A chicken in Vietnam is a high-value asset. Keep it laying eggs for you as long as possible. When guests come over or when you want a special meal, serve a whole chicken. That was my mom’s attitude toward keeping and serving poultry to our family. We tried to raise a little flock in our Saigon home long ago. Mom brought home a bunch of baby chicks but unfortunately, our housekeeper stepped on one and all us kids freaked out. Vietnam in the 1970s were already stressful. My parents didn’t need a bunch of squealing, squeamish kids, let alone a flock of squawking chickens in the house. The chicks disappeared.
Soon after we fled the turmoil that hit Saigon in April 1975, we arrived in California at Camp Pendleton Marine Base. My dad decided to resettle in San Clemente, CA, where President Richard Nixon retired. It was a low-key, lovely Southern California beach town near the Marine base.
One of the first things our family did was check out a supermarket. My mom was astounded by all the chicken available -- whole ones, cut up parts, tubs of liver, trays of backs. The chicken backs were the cheapest, around 25 cents a pound, perhaps. Being a resourceful cook, Mom saw countless opportunities in chicken backs. They were part of her American food gold mine.
On many occasions, she’d buy a bunch, make rich stock from them and then picked the meat off the cooked backs. The little bits of cooked chicken along with chicken fat rendered during brewing the stock figured into a pot of rice flavored by lots of celery. It was the best. Fragrantly rich and slightly greasy.
We were eating like kings whenever we at that dish. Think of all the chickens it took to make our pot of rice, we marveled. And what a deal we got on the backs!
My best friend Julie Strauss (pictured at the top) lived in the apartment across the way. Her family enjoyed frozen spinach souffle and tuna casseroles topped with potato chips. Those were exotic foods to me at the time. I was never envious of her because we had chicken back and celery rice, our stripped down version of Vietnamese com ga.
Times were tough for our family when we were starting out in America, but my parents knew how to eat and live in a thrifty manner. They taught me the value of perusing thrift shops, weekly grocery store mailers, and discounted food shelves in order to stay within a budget.
I've never written about chicken back and celery rice because it’s a bit ghetto. It’s a poor family’s food. Nevertheless, every couple of years I get a hanker for it and prepare a batch, most often with chicken backs saved from cutting up my own chickens. (I am my mother’s daughter like my aunt Bac Thoa said.)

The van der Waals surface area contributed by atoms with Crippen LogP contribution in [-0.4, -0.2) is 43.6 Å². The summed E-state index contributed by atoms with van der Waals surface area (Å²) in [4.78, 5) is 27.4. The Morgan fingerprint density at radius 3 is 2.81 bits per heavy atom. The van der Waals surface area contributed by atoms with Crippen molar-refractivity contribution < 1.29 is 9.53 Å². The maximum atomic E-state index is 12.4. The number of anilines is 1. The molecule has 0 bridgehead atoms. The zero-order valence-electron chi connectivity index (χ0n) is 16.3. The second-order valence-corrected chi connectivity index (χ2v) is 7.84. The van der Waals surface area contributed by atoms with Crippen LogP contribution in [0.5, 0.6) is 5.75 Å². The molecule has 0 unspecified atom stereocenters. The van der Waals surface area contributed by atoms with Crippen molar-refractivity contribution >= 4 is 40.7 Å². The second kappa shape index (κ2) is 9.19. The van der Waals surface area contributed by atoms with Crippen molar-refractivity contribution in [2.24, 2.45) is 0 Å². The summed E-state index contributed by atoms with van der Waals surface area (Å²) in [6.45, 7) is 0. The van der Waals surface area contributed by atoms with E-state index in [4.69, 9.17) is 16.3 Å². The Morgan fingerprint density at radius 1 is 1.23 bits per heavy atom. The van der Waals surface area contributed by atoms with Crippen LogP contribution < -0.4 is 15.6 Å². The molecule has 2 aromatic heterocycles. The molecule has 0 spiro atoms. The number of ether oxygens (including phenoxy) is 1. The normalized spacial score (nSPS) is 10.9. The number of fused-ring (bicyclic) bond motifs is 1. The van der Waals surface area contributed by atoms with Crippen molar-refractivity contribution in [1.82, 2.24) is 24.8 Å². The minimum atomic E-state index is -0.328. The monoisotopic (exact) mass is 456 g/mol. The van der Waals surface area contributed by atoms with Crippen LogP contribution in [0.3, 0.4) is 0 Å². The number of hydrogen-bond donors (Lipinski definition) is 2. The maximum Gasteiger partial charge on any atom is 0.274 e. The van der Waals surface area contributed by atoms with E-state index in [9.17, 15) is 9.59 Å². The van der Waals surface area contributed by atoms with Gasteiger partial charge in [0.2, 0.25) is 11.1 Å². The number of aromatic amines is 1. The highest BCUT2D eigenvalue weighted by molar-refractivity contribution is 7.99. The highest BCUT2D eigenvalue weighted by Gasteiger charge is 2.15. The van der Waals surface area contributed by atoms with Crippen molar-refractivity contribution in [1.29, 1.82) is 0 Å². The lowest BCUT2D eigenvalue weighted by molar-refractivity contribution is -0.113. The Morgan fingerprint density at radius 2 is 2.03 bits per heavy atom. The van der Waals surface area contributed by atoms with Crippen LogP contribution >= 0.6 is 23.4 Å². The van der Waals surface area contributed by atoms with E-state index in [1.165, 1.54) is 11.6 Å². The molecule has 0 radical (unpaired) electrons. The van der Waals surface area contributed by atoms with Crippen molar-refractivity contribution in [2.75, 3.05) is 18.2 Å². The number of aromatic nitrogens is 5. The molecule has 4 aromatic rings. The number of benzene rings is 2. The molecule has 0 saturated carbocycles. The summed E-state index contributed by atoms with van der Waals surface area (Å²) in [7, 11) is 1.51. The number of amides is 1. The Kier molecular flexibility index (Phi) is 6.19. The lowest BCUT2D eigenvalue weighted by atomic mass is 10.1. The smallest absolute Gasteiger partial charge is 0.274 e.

Today I cooked down memory lane and the house filled with the aroma of chicken fat, rice, and celery. A couple of guys are laying tile in our guest bathroom and asked what I was making. I served it to them for lunch, with a slightly apologetic explanation for what they were eating. They heartily ate it up. “Delicious,” James said. “Ghetto food is my kind of food.”
Here’s the recipe for you to savor. I suppose you could substitute canola oil for the fat, canned broth for the stock and about 3 ounces of cooked chicken to get into the spirit. You can add the celery and chicken to the sauteed rice along with the hot stock, but watch the liquid content, or the rice could turn out a little mushy.
What are your 1970s comfort food?
Chicken Back and Celery Rice
Yields: 4 side dish servings
- 2 1/2 pounds (1.125 kg) chicken backs, wings or other saved bits
- 6 cups water
- 1 small yellow onion, cut into thick slices
- 1 inch (2.5 cm) knob ginger, cut into thick coins and smacked
- 1 teaspoon salt
- 2 cups (15 oz / 450 g) raw jasmine rice
- 5 ribs celery (8 oz / 240 g), thinly sliced on diagonal
- Fish sauce, to taste
- Black pepper, to taste
- Bring the chicken backs and water to a boil over high heat. Skim the scum, then add the onion, ginger and salt. Simmer for about 1 1/2 to 2 hours to yield a flavorful stock. Strain, then pick off the meat from the bones. Skim and save the fat from the stock; you should have about 1/3 cup (90 ml) of chicken fat. (Or refrigerate overnight and lift off the fat layer.)
- Wash the rice then set aside to drain for about 20 minutes. Measure out 2 1/4 cups (of stock into a saucepan. Season with fish sauce then bring to a simmer.
- Meanwhile, heat 3 tablespoons of the fat in a wide pot over medium heat. Add the rice then lightly fry for 3 to 5 minutes, until chalky and dryish looking. Add the hot stock, stir and let bubble and sizzle. Lower the heat to medium-low. Cover and cook for 2 to 4 minutes. Lift the lid occasionally to stir. When a few craters form at the top, lower the heat to low, cover and let cook for 10 minutes.
- As that happens, heat 2 tablespoon of the chicken fat in a skillet over medium heat. Add the celery and cook for about 2 minutes, until slightly softened. Add the chicken and cook for 1 to 2 minutes to heat through. Off heat, season with salt, a sprinkle of fish sauce and black pepper.
- Turn off the rice but leave it on the hot burner. Add the celery and chicken. Replace the cover and let sit for 10 minutes to continue cooking. Fluff the rice and stir in the celery and chicken; if the rice is dry, add 1 to 2 tablespoons stock. Let rest 10 more minutes to finish. Taste, tweak, and fluff before serving.
Related posts on the Fall of Saigon on April 30, 1975:
- Revisiting the Fall of Saigon 40 Years later - how my family and others escaped
- Cooking Vietnamese Food in 1970s America: Things We Were Grateful For - drinking water for one...
- Inside My Mom’s Book of Domesticity: Recipes and Stories - what she brought from Vietnam, how I was inspired to write cookbooks
- Gratitude Fried Wontons Recipe - we made wontons and threw a party for people who helped us resettle
- Revisiting Saigon Now: Memorable People and Places - what the future holds for Saigon residents now